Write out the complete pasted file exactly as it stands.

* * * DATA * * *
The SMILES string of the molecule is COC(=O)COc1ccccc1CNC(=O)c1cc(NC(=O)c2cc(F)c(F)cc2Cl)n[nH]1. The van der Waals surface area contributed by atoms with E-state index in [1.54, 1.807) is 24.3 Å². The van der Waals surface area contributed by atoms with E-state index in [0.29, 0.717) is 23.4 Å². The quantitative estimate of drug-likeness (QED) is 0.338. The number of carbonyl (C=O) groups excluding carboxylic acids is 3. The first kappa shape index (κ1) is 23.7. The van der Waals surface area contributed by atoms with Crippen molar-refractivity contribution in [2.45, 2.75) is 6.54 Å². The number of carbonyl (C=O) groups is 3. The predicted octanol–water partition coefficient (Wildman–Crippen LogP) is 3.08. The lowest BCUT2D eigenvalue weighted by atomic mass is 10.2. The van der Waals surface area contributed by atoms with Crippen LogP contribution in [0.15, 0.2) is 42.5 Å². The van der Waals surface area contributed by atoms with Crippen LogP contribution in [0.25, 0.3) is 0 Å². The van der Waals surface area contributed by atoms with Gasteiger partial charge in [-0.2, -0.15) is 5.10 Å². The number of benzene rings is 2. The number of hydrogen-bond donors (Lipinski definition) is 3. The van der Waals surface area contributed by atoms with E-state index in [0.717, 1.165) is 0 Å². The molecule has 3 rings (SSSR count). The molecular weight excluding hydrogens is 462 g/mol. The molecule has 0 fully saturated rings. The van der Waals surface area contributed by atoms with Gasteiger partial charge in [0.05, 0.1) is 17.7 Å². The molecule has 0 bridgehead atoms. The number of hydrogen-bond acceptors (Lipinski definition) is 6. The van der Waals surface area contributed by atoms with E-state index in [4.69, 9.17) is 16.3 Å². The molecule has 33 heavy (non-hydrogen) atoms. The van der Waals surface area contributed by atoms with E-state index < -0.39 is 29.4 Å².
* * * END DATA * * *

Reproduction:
The SMILES string of the molecule is COC(=O)COc1ccccc1CNC(=O)c1cc(NC(=O)c2cc(F)c(F)cc2Cl)n[nH]1. The van der Waals surface area contributed by atoms with E-state index in [1.54, 1.807) is 24.3 Å². The van der Waals surface area contributed by atoms with E-state index in [0.29, 0.717) is 23.4 Å². The quantitative estimate of drug-likeness (QED) is 0.338. The number of carbonyl (C=O) groups excluding carboxylic acids is 3. The first kappa shape index (κ1) is 23.7. The van der Waals surface area contributed by atoms with Crippen molar-refractivity contribution in [2.45, 2.75) is 6.54 Å². The number of carbonyl (C=O) groups is 3. The predicted octanol–water partition coefficient (Wildman–Crippen LogP) is 3.08. The lowest BCUT2D eigenvalue weighted by atomic mass is 10.2. The van der Waals surface area contributed by atoms with Crippen LogP contribution in [0.15, 0.2) is 42.5 Å². The van der Waals surface area contributed by atoms with Crippen LogP contribution in [0.25, 0.3) is 0 Å². The van der Waals surface area contributed by atoms with Gasteiger partial charge in [-0.2, -0.15) is 5.10 Å². The number of benzene rings is 2. The number of hydrogen-bond donors (Lipinski definition) is 3. The van der Waals surface area contributed by atoms with E-state index in [0.717, 1.165) is 0 Å². The molecule has 3 rings (SSSR count). The molecular weight excluding hydrogens is 462 g/mol. The molecule has 0 fully saturated rings. The van der Waals surface area contributed by atoms with Gasteiger partial charge in [0.05, 0.1) is 17.7 Å². The molecule has 0 bridgehead atoms. The number of hydrogen-bond acceptors (Lipinski definition) is 6. The van der Waals surface area contributed by atoms with E-state index in [4.69, 9.17) is 16.3 Å². The molecule has 33 heavy (non-hydrogen) atoms. The van der Waals surface area contributed by atoms with E-state index < -0.39 is 29.4 Å².